Baylee Toney, staff writer
Love, Simon is a heartwarming and inspiring story about a teenage boy (Nick Robinson) who is struggling with the fact that he is gay and has yet to tell his friends or family. Though it may seem that he lives a completely normal teenage life, he deals with the everyday obstacles of being a high school student while trying to navigate his secret love life.
The young adult book-turned movie is not only good entertainment, but it also tells a relatable story that current and former high school students can understand. Although Love, Simon follows the story of a teenager trying to find himself in a judgmental society, it does not exaggerate the pressures of being a teenager to the point of taking away it’s relate-ability.
Simon leads a relatively normal life. His family is extremely loving, and he has supportive friends. He is a wonderful student, a loyal brother, and stays out of trouble for the most part. Simon's one struggle is hiding one big secret from everyone he loves: he is gay.
Simon does struggle with other aspects of being a teenager, but the one thing he has weighing on his shoulders is the fear that his peers and family will reject him when they find out who he really is.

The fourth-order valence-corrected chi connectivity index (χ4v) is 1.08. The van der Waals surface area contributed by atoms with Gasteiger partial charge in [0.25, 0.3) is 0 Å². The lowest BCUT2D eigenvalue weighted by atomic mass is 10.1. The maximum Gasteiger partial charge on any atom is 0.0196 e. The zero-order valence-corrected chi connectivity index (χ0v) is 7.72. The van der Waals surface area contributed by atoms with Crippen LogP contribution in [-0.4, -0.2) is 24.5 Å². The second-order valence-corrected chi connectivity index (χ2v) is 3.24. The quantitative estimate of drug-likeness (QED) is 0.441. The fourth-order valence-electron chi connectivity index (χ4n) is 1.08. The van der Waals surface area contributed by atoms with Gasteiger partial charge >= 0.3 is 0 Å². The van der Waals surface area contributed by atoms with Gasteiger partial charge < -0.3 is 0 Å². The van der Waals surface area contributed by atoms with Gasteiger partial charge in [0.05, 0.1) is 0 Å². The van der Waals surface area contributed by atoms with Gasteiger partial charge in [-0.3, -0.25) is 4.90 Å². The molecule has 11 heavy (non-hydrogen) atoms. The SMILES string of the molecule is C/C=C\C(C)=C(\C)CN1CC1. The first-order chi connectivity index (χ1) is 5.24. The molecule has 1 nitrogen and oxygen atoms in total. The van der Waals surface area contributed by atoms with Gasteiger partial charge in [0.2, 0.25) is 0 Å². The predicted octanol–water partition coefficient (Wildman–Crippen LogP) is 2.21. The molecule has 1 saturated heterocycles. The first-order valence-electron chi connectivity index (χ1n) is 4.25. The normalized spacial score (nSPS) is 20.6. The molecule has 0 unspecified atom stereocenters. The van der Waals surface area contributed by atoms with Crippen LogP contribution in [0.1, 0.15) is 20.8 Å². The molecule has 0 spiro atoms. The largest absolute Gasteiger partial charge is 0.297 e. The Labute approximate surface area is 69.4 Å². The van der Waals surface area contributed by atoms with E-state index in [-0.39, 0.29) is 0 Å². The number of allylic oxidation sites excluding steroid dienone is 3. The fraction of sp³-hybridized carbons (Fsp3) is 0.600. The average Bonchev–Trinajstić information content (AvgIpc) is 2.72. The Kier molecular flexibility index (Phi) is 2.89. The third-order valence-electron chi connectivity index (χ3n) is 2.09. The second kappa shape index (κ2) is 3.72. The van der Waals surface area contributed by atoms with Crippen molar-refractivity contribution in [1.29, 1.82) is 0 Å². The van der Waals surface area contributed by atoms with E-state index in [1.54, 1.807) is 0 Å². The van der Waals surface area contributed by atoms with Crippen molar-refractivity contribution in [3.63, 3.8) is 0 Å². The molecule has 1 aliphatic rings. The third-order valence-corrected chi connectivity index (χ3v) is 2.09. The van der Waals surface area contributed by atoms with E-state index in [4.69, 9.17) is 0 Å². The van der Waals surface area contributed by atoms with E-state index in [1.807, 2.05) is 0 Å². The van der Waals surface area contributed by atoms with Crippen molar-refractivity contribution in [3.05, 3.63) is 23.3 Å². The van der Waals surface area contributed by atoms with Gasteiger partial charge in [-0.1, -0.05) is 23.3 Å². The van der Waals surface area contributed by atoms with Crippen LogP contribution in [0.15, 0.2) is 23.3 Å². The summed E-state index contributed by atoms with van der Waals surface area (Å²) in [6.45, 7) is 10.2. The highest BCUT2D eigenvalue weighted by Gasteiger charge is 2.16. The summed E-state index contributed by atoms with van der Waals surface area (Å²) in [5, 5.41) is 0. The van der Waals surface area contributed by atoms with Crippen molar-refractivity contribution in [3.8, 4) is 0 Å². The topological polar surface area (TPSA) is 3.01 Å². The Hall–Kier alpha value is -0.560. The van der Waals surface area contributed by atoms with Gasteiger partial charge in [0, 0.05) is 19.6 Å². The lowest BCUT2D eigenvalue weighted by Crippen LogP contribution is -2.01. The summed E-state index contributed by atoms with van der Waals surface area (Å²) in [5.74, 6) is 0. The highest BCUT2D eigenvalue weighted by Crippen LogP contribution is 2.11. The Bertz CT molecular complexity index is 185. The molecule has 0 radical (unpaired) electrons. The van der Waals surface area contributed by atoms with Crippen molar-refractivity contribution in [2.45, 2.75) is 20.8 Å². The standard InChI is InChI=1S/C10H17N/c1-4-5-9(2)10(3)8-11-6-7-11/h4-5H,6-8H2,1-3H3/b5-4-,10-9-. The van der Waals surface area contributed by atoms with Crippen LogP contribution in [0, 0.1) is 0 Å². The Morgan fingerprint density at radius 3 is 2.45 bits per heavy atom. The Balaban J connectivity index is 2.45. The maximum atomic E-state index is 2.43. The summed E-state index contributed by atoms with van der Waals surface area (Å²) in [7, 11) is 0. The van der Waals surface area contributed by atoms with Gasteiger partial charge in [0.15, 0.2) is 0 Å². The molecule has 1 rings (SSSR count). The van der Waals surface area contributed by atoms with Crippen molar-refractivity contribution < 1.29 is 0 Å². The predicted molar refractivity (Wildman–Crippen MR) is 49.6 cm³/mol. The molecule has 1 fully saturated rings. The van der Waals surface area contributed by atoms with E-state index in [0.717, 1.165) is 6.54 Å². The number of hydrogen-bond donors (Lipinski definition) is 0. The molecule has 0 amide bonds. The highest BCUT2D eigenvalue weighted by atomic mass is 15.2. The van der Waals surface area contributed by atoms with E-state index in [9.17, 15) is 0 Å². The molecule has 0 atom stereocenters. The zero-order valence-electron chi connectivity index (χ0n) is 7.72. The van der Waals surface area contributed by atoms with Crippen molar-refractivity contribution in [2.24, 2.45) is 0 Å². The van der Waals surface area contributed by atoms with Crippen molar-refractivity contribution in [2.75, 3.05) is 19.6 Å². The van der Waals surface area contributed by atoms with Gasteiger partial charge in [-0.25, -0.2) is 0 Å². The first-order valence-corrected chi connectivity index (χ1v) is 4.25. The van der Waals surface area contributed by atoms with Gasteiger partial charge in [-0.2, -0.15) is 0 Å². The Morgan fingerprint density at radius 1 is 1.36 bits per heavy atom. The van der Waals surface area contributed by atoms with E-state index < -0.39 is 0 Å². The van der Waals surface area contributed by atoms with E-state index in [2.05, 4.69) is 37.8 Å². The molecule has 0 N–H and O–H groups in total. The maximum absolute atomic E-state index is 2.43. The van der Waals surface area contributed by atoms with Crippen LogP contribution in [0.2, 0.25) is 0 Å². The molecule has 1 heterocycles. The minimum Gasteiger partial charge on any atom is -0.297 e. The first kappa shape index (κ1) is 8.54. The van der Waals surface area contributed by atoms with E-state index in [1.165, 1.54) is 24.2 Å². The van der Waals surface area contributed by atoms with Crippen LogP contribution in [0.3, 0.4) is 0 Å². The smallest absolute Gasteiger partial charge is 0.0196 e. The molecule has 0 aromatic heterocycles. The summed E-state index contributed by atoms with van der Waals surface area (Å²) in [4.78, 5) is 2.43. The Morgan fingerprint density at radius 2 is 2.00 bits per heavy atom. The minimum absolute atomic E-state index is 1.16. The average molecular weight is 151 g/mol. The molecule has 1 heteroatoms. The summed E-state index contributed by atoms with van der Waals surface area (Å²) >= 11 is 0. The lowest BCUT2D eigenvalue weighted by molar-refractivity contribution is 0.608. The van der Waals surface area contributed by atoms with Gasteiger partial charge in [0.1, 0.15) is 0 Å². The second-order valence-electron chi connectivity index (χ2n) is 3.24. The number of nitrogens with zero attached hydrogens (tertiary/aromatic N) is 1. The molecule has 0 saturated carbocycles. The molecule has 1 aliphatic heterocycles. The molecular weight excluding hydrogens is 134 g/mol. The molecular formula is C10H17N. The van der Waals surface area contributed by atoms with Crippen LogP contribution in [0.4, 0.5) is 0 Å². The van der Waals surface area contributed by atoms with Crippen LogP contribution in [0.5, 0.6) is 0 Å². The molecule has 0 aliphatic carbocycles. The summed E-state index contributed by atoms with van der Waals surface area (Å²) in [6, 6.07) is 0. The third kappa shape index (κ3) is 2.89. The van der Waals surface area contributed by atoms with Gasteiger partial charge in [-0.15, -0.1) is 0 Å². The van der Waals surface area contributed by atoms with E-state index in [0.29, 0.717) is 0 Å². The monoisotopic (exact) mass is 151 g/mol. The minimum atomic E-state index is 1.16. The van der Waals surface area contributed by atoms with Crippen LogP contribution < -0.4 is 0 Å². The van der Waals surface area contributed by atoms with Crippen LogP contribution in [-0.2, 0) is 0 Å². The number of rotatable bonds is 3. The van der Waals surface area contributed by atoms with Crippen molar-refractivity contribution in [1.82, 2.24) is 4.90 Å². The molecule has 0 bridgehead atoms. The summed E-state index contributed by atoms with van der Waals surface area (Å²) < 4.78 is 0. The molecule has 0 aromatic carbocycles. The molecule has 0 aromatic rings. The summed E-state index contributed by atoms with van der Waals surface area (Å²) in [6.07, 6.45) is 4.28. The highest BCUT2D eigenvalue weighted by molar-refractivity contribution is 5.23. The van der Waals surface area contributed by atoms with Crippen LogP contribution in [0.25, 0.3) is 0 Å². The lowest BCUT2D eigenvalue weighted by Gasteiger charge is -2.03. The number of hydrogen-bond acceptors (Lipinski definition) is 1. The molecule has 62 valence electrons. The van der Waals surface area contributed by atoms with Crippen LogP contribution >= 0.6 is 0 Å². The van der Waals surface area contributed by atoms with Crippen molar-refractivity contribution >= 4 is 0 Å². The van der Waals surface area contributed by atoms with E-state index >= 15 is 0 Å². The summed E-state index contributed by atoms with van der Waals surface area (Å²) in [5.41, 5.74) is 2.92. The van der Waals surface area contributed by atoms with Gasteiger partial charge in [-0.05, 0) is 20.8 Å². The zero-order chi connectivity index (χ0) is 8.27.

The tear jerking story that is Love, Simon can be compared to iconic teen dramas. The movie had a way of making me feel like I was watching the Breakfast Club in that I rooted for every character in their search to find themselves. The writers did a phenomenal job developing each character and making the audience feel like they were experiencing the characters' lives.
This movie was tender and believable. It displays the hardships that come with being openly gay in today's society, while also portraying the ignorant and insensitive views people have on homosexuality. The producers portrayed acceptance and support as key components, while also connecting kids with a story that makes them feel like they are not alone.
I give Love, Simon an A for its transparency and honesty on what life looks like growing up in a culture like ours, and how lonely high school can feel at times. It is quirky, funny, relatable and necessary for people of all sexual orientations to see.